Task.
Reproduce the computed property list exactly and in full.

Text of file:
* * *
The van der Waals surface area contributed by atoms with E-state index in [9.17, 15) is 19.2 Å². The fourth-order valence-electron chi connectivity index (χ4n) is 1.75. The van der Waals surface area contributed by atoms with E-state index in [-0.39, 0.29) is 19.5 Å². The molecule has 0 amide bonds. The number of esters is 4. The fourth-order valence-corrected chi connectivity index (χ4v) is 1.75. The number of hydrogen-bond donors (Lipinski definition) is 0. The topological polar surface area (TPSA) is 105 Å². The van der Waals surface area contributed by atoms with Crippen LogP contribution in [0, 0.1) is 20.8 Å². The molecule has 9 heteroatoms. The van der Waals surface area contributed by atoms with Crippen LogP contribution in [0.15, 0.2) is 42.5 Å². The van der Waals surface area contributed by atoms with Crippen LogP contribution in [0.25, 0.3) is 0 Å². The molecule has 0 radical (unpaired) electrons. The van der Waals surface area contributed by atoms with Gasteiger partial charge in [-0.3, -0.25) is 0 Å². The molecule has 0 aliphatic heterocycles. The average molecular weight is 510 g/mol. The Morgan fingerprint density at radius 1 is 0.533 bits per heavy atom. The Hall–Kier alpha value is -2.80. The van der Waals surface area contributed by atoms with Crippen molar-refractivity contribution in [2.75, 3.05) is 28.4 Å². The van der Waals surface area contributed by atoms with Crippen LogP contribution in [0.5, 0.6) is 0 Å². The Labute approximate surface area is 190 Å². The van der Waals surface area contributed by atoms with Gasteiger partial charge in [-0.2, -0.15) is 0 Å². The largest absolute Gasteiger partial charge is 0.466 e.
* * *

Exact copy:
The van der Waals surface area contributed by atoms with E-state index in [9.17, 15) is 19.2 Å². The fourth-order valence-electron chi connectivity index (χ4n) is 1.75. The van der Waals surface area contributed by atoms with E-state index in [-0.39, 0.29) is 19.5 Å². The molecule has 0 amide bonds. The number of esters is 4. The fourth-order valence-corrected chi connectivity index (χ4v) is 1.75. The number of hydrogen-bond donors (Lipinski definition) is 0. The topological polar surface area (TPSA) is 105 Å². The van der Waals surface area contributed by atoms with Crippen LogP contribution in [0, 0.1) is 20.8 Å². The molecule has 9 heteroatoms. The van der Waals surface area contributed by atoms with Crippen LogP contribution in [0.15, 0.2) is 42.5 Å². The van der Waals surface area contributed by atoms with Crippen LogP contribution in [0.25, 0.3) is 0 Å². The molecule has 0 radical (unpaired) electrons. The van der Waals surface area contributed by atoms with Gasteiger partial charge in [-0.3, -0.25) is 0 Å². The molecule has 0 aliphatic heterocycles. The average molecular weight is 510 g/mol. The Morgan fingerprint density at radius 1 is 0.533 bits per heavy atom. The Hall–Kier alpha value is -2.80. The van der Waals surface area contributed by atoms with Crippen molar-refractivity contribution in [2.75, 3.05) is 28.4 Å². The van der Waals surface area contributed by atoms with Crippen LogP contribution in [0.5, 0.6) is 0 Å². The Labute approximate surface area is 190 Å². The van der Waals surface area contributed by atoms with Gasteiger partial charge in [-0.2, -0.15) is 0 Å². The largest absolute Gasteiger partial charge is 0.466 e.